In Sabrina, his follow-up to 2016's gangbusters debut Beverly, graphic novelist Nick Drnaso includes a couple of illustrations that define the boundaries of his emotional and artistic territory. One's at the front, and one's at the rear.
The book's frontispiece perfectly encapsulates Drnaso's Spartan way with a line — a tightly controlled, even miserly approach to composition that seems inspired by how-to manuals or emergency diagrams. It's a full-page picture of a woman holding up one hand as if to rebuff a phone camera or, perhaps, ward off some sinister perpetrator — there's no knowing which. That's because, while it sometimes seems like Drnaso's characters don't show any emotion, this woman actually expresses too many feelings. Is she laughing, or grimacing in pain? We'll never know the answer, although we'll discover soon enough that sometime after this moment was captured, the woman — Sabrina — was brutally murdered.
But it's not Sabrina's death that prompts Drnaso to loosen the iron control with which he doles out handfuls of lines on each page. (No need: this maestro of minimalism manages to convey the horror of senseless murder with nothing but a lumpy sheet and motionless red water in a bathtub.) When he does loosen up, it's on the back cover, and for no reason whatsoever. Here, Drnaso signs off with a thoroughly unexpected flourish, filling the space with pastel-hued flowers and rich foliage. It's as if the book's themes — of death, isolation, purposelessness and fear — have finally worn him out, so that he feels driven to sketch something pretty for succor.
Or maybe the flowery kicker is merely an ironic gesture, an abstraction of the sense of plenitude that all the characters seek. Either is possible in a book like Sabrina. Sabrina herself hardly figures in the story. Drnaso's tale of the aftermath of her murder is told largely from the perspective of a peripheral figure: Calvin, a lonely military programmer who lends his spare room to Teddy, the dead woman's grieving boyfriend. "I'm sorry, I don't really keep food in the house," Calvin says, ushering his shell-shocked guest through a bare-bones condo. It's the kind of place Drnaso excels at drawing. The empty walls, vertical blinds and vaguely contemporary furniture come together in a symphony of alienation. It's only temporary, Calvin insists, until he can join his wife and daughter in Florida — but his plan to move there turns out to be as empty as his refrigerator.
Emptiness demands to be filled, and the two men have different, equally fruitless strategies for filling it. Calvin plays online first-person-shooter games with his coworkers and conducts awkward video chats with his bored daughter. Teddy, after a period of doing nothing whatsoever, starts listening to a conspiracy-theorist radio show. As he becomes more invested in the show, the host's hysterical fantasies — echoed by thousands of Internet posters — grow to encompass Sabrina's murder and endanger both men.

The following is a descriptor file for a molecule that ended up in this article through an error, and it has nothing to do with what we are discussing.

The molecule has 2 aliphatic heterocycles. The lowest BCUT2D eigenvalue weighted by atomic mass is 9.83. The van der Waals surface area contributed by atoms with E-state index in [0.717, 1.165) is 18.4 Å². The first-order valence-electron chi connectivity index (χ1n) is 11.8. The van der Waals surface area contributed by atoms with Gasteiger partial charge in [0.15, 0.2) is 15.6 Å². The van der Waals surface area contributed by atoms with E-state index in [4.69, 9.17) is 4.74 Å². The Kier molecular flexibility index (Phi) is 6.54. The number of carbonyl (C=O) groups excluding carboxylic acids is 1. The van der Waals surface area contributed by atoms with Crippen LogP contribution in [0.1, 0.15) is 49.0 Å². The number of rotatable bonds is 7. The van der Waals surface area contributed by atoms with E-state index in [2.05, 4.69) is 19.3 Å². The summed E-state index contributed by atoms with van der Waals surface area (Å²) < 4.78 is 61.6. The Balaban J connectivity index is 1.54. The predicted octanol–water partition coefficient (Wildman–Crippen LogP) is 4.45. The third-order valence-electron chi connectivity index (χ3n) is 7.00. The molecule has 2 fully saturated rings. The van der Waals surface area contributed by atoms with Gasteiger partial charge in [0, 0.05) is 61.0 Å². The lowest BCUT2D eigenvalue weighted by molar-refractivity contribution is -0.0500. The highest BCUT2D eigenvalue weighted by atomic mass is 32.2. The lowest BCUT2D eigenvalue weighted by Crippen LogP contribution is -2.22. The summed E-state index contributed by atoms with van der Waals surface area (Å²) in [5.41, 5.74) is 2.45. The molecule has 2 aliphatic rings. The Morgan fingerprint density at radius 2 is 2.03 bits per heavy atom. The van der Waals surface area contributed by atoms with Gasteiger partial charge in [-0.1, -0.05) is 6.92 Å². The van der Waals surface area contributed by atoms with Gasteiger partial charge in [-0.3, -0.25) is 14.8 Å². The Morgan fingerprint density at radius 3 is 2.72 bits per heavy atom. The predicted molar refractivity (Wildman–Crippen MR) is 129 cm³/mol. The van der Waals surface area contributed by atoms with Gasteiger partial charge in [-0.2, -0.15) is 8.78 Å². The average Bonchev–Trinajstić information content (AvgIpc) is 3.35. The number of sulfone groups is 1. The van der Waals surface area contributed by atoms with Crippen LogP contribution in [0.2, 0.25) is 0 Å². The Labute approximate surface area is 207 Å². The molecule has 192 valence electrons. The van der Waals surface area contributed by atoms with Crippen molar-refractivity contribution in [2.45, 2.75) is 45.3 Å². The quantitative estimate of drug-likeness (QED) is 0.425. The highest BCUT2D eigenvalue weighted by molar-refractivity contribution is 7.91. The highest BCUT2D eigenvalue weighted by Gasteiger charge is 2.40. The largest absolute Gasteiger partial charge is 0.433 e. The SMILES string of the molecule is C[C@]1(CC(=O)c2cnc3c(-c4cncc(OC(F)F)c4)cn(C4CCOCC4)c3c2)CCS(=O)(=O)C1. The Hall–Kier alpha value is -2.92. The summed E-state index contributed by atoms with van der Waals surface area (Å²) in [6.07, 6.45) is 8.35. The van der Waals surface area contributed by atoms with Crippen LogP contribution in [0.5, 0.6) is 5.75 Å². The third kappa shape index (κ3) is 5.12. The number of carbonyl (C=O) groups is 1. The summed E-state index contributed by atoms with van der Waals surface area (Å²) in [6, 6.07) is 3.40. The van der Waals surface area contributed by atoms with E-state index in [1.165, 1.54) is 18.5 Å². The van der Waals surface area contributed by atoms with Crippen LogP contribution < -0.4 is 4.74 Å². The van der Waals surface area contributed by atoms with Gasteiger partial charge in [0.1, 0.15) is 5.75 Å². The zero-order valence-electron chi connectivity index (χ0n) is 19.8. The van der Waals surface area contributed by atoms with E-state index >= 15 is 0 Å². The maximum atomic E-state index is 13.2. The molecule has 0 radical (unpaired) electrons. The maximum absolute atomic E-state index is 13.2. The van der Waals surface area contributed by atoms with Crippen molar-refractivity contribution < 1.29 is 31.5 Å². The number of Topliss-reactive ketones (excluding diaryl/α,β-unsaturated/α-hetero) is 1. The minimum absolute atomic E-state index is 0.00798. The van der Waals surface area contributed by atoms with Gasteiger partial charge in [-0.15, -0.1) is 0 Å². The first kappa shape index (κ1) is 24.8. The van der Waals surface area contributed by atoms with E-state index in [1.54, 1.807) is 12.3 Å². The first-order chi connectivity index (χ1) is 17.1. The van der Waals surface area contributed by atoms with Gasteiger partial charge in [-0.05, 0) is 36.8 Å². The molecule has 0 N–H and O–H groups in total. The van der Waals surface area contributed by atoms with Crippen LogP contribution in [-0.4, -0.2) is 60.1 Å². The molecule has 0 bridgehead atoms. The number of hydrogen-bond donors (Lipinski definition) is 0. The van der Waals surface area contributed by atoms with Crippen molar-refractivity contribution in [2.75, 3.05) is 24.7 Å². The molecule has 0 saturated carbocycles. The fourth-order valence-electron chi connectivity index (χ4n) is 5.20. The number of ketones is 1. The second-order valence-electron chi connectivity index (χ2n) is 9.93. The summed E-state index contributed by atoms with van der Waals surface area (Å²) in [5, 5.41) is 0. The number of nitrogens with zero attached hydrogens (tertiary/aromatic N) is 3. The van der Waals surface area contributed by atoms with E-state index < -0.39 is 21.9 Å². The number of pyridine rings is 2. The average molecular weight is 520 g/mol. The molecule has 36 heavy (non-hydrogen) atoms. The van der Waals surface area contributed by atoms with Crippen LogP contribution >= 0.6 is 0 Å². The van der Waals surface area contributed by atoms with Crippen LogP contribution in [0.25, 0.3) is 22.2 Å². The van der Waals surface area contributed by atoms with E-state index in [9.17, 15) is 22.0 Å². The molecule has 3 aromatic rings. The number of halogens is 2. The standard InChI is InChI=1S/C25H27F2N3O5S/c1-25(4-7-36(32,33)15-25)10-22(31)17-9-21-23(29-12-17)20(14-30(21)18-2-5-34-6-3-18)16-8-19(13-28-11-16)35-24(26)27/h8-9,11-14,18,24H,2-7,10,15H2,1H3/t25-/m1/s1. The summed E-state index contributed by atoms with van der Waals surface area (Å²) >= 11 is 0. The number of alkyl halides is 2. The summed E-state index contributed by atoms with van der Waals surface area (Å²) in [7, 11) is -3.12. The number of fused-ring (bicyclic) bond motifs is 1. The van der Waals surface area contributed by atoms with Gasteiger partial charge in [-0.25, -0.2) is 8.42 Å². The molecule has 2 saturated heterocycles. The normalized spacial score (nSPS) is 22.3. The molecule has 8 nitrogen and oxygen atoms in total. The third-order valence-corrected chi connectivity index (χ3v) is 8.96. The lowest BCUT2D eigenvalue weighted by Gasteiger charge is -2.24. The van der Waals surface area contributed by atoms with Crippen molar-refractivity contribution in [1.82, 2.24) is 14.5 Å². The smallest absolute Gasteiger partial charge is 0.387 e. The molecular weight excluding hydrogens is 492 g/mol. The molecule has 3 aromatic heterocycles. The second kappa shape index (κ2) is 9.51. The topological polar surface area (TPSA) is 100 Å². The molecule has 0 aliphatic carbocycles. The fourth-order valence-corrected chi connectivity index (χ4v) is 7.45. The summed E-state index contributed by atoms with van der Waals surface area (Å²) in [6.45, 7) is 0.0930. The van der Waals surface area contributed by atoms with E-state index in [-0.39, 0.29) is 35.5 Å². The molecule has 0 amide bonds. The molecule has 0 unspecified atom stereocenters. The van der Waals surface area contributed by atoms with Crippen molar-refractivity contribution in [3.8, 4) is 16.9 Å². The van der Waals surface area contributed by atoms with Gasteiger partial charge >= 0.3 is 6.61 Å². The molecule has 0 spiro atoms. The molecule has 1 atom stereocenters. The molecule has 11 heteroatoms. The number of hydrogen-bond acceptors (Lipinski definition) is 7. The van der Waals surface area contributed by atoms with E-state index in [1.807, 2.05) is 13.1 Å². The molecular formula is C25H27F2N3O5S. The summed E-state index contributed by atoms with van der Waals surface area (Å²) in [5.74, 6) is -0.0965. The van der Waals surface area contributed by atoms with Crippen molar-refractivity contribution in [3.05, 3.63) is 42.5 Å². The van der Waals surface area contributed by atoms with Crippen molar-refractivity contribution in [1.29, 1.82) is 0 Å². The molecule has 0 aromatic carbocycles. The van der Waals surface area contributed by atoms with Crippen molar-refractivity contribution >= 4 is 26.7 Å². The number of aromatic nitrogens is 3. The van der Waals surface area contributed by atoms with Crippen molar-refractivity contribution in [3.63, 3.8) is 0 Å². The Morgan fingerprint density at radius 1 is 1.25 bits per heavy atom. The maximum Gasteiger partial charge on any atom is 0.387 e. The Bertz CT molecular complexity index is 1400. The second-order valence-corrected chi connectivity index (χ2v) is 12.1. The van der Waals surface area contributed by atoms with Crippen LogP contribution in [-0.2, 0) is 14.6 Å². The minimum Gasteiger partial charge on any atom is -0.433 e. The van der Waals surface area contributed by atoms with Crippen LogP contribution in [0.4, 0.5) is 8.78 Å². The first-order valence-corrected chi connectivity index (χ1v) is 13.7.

Throughout, Drnaso maintains a fine balance between mocking Calvin and empathizing with him — though he leans toward the former. When Calvin takes Teddy out (to a featureless family-style restaurant), Teddy broods. "I am so angry at everybody," Teddy says, head in his hand. "I didn't ask for this situation, man. She didn't do anything to deserve this s***." "No, of course not," Calvin replies. "A lot of people are able to turn their grief into something positive. Maybe you're destined for some kind of job in law enforcement."
Calvin's an absurdity — a stereotype of a clueless, lonely man — but he becomes interesting in spite of himself. Surrounded as he is by Drnaso's rigorously generic environments, it's only natural that he doesn't know how to find what his life is lacking. Teddy isn't as well-realized; he shows up without a story and never really fills in the blanks.
But Sabrina is far more than just a character study. As it becomes more suspenseful it acquires creepy momentum. By the end it's hard to decide what's scarier: an army of anonymous weirdos looking for Sabrina's "real" killer, or an unfillable void at the center of a life. Etelka Lehoczky has written about books for The New York Times, The Los Angeles Times and Salon.com. She tweets at @EtelkaL. Copyright 2019 NPR. To see more, visit https://www.npr.org.
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